] reported on near-field measurements of the same phenomenon using a couple of slits to excite propagative and counter propagative waves. All these works benefit from the subwavelength resolution of the optical scanning near-field microscopy to deepen the understanding of the SPs at the scanable interface.

In this article, by direct and simultaneous observations in the near-field of the SP modes at both interfaces, i.e. the metal/air (m/a) interface and the buried metal/glass (m/g) interface, we study the optical response of both metal-dielectric interfaces of a semi-infinite thin film. We therefore employ a gold edge as in [12

12. L. Salomon, G. Bassou, H. Aourag, J. P. Dufour, F. de Fornel, F. Carcenac, and A. V. Zayats, “Local excitation of surface plasmon polaritons at discontinuities of a metal film: Theoretical analysis and optical near-field measurements,” Phys. Rev. B 65(12), 125409 (2002). [CrossRef]

] to excite SPs at both interfaces without incident angle restriction. On the contrary to nanostructured thin films, such as gratings, where the patterning affects the plasmonic response, the presented structure was chosen because of its close similarity with continuous thin films. Numerical simulations and near-field observations are realized for various incident angles, below and above the critical angle in order to obtain a large angular description of the photon plasmon coupling due to the discontinuity. In Section 2, we present the numerical technique employed to describe the various optical modes of the discontinuity. The setup used for the experimental measurements of the modes is described in Section 3 followed by a discussion of the results in Section 4. Concluding remarks are given in Section 5.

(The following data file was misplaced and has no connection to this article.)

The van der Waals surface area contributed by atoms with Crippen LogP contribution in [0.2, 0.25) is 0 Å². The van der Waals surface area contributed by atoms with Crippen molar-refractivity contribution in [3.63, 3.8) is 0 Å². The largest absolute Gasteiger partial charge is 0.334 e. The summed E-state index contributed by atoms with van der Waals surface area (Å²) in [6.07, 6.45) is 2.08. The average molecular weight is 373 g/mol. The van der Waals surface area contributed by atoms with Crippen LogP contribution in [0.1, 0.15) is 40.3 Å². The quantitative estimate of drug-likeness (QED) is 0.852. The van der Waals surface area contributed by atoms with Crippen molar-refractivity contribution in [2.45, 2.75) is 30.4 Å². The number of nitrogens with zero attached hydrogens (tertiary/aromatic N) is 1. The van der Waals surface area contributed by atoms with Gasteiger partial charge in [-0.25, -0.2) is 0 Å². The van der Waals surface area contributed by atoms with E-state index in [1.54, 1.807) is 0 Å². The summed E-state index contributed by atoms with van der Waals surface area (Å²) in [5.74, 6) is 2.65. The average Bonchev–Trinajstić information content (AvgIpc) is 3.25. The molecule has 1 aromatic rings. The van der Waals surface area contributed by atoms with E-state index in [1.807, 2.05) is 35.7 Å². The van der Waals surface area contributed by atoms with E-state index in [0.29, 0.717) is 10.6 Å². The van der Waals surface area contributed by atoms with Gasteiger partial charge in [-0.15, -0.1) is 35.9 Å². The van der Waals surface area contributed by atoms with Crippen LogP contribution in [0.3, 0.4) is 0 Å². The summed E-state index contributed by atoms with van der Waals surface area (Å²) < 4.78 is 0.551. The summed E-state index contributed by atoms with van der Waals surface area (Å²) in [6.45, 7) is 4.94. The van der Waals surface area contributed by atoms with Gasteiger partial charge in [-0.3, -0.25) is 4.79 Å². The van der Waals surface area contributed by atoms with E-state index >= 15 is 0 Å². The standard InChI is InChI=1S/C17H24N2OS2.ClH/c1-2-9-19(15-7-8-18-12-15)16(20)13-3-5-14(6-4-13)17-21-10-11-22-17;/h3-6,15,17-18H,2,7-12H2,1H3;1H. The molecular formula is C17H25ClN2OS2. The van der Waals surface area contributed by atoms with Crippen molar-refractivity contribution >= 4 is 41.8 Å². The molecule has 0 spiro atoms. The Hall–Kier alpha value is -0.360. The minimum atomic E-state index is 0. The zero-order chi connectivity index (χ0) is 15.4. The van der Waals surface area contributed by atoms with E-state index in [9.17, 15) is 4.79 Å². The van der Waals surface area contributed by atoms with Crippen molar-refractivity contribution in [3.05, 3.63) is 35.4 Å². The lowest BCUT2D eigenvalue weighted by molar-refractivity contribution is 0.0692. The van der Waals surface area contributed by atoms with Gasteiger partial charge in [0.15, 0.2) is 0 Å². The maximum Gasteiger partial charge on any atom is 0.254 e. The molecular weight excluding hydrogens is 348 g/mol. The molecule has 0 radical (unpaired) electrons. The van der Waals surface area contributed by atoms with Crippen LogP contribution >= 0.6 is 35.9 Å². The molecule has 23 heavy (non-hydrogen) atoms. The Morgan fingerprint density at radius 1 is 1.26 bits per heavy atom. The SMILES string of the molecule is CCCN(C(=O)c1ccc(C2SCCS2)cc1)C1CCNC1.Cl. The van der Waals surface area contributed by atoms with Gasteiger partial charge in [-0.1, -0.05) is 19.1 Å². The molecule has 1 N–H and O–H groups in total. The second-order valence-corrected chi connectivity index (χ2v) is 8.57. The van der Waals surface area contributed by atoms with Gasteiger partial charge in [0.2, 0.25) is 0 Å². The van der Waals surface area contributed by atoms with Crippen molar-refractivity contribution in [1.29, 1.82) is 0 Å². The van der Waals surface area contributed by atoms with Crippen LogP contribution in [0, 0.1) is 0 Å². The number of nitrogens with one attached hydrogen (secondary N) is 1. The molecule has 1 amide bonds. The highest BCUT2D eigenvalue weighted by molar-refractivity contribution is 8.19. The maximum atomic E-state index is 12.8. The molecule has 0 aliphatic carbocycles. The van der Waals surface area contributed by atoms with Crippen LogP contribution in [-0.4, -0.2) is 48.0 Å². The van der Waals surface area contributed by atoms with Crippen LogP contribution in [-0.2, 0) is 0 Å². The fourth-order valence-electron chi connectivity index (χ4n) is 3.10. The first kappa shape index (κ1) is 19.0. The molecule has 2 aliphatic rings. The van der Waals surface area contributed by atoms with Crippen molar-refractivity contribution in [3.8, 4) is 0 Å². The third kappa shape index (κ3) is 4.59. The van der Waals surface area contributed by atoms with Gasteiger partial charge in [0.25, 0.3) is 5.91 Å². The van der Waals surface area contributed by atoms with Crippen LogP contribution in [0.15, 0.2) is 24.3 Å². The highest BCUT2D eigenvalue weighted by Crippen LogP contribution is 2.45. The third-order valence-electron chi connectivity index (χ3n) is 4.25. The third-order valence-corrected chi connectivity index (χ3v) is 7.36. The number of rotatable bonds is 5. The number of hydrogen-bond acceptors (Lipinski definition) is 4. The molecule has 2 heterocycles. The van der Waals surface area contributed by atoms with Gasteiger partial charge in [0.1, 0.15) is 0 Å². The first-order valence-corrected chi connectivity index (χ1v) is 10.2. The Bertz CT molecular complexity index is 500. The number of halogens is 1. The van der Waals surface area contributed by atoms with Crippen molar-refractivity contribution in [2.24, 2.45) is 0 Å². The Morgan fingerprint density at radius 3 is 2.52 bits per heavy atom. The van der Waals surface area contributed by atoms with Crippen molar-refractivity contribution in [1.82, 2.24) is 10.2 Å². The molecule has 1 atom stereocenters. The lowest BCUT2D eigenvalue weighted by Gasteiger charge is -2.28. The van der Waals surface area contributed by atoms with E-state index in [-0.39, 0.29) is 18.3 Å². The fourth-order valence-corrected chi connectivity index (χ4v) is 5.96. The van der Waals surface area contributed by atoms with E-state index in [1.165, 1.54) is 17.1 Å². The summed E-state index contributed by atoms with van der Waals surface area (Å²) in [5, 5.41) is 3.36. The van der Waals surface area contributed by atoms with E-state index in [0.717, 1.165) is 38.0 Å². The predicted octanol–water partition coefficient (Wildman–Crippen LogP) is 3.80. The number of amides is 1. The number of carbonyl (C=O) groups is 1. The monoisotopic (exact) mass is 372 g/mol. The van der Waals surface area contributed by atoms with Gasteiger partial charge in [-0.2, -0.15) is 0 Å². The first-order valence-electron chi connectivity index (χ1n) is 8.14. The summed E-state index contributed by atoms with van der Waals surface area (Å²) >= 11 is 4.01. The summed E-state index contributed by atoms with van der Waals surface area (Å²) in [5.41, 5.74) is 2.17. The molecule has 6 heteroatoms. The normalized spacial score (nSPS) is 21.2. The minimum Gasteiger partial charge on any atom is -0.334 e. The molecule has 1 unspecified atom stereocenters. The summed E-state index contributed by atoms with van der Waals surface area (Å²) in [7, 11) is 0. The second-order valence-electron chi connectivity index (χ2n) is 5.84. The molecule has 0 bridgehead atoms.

2. Numerical work

The scattering of the incident light from the metal-dielectric structure studied can be simulated numerically using the Differential Method (DM) [20

20. M. Nevière and E. Popov, Light Propagation in Periodic Media: Differential Theory and Design (Marcel Dekker, Inc., 2003).

]. The solutions provide the amplitude of the diffracted waves as a function of associated wavevectors. Thus, the complex amplitude of the nth diffracted wave in the region above the sample plane may be analyzed as a function of the real part of the tangential wavevector providing information on the nature of the excitations involved. In short, this technique yields the diffracted electromagnetic field [10

10. D. Gérard, L. Salomon, F. de Fornel, and A. V. Zayats, “Analysis of the Bloch mode spectra of surface polaritonic crystals in the weak and strong coupling regimes: grating-enhanced transmission at oblique incidence and suppression of SPP radiative losses,” Opt. Express 12(16), 3652–3663 (2004), http://www.opticsinfobase.org/oe/abstract.cfm?URI=oe-12-16-3652. [CrossRef] [PubMed]

,12